Remember that religious and ceremonial objects have a very specific purpose and their own cultural context.  Avoid the inclination to design open-ended, “make your own” exercises where the objects are directly appropriated and removed from their context.  (i.e. make your own Hindu god or African spirit)  Keep in mind how certain activities could be viewed as disrespectful or even blasphemous by peoples from the culture being studied. 


  1. Find Common Connections

Humans throughout time and all over the world share a fundamental unity of experiences that reflect common concerns, instincts, and desires.  We all seek to understand the world and our place within it.  Universal themes and commonalities may be found among diverse peoples.  Invite students to search for meaningful connections between the culture studied and his/her own.  While honoring a common human experience, also encourage students to embrace particular nuances and maintain the integrity of differences of each culture or religion.  Understanding both similarities and differences between cultures allows students to be more compassionate, culturally sensitive, and literate.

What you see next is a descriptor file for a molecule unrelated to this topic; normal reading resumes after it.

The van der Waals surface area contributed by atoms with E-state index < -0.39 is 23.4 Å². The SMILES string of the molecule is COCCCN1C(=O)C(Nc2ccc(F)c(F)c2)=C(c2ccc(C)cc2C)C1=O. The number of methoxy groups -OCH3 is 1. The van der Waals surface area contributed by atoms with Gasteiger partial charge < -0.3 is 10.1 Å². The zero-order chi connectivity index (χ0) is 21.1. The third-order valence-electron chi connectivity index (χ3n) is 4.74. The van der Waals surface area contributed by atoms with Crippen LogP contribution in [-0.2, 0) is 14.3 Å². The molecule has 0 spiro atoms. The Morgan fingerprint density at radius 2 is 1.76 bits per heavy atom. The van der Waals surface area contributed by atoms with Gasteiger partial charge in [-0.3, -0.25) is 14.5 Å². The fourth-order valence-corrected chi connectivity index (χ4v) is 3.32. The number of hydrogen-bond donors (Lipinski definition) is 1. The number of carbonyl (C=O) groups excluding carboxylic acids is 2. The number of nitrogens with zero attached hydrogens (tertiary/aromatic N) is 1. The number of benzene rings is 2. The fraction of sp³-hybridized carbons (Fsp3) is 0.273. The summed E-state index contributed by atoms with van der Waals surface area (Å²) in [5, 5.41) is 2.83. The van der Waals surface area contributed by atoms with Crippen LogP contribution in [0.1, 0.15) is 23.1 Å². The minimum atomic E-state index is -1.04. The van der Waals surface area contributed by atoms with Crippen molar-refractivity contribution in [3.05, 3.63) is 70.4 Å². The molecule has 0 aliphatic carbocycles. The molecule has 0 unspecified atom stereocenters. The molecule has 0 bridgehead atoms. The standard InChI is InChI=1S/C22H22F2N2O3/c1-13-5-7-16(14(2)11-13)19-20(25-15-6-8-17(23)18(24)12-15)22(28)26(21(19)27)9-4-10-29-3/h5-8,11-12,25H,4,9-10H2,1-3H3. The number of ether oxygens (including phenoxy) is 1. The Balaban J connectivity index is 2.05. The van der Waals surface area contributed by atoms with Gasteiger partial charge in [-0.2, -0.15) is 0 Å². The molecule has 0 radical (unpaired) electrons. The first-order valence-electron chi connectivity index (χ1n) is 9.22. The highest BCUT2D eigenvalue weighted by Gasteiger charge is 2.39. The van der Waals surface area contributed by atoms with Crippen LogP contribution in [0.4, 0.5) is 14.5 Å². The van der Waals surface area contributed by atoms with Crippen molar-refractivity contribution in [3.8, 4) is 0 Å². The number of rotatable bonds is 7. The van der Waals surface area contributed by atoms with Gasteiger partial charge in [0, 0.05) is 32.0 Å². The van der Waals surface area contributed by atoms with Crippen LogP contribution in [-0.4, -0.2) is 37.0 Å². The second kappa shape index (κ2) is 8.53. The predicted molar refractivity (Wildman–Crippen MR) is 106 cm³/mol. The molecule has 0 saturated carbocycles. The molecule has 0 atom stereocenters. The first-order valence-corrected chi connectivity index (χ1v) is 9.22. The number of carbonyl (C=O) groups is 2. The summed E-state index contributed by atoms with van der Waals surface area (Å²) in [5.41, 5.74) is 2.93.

1. Consider the Study of Cultures

In the last century, scholarship regarding Asian and African cultures and their associated religions and practices has expanded immensely.  Information that was once scarce or obscure is now more accessible than ever and can provide greater understandings about the art and culture of these peoples. European and American art making and record keeping mostly emphasize the individual artist or artistic movement.  This may differ from standards in African and Asian cultures.  Consider the role art plays in various cultures, why makers may or may not be identified, how record keeping varies, and why some cultures emphasize certain aspects of objects and their history over others.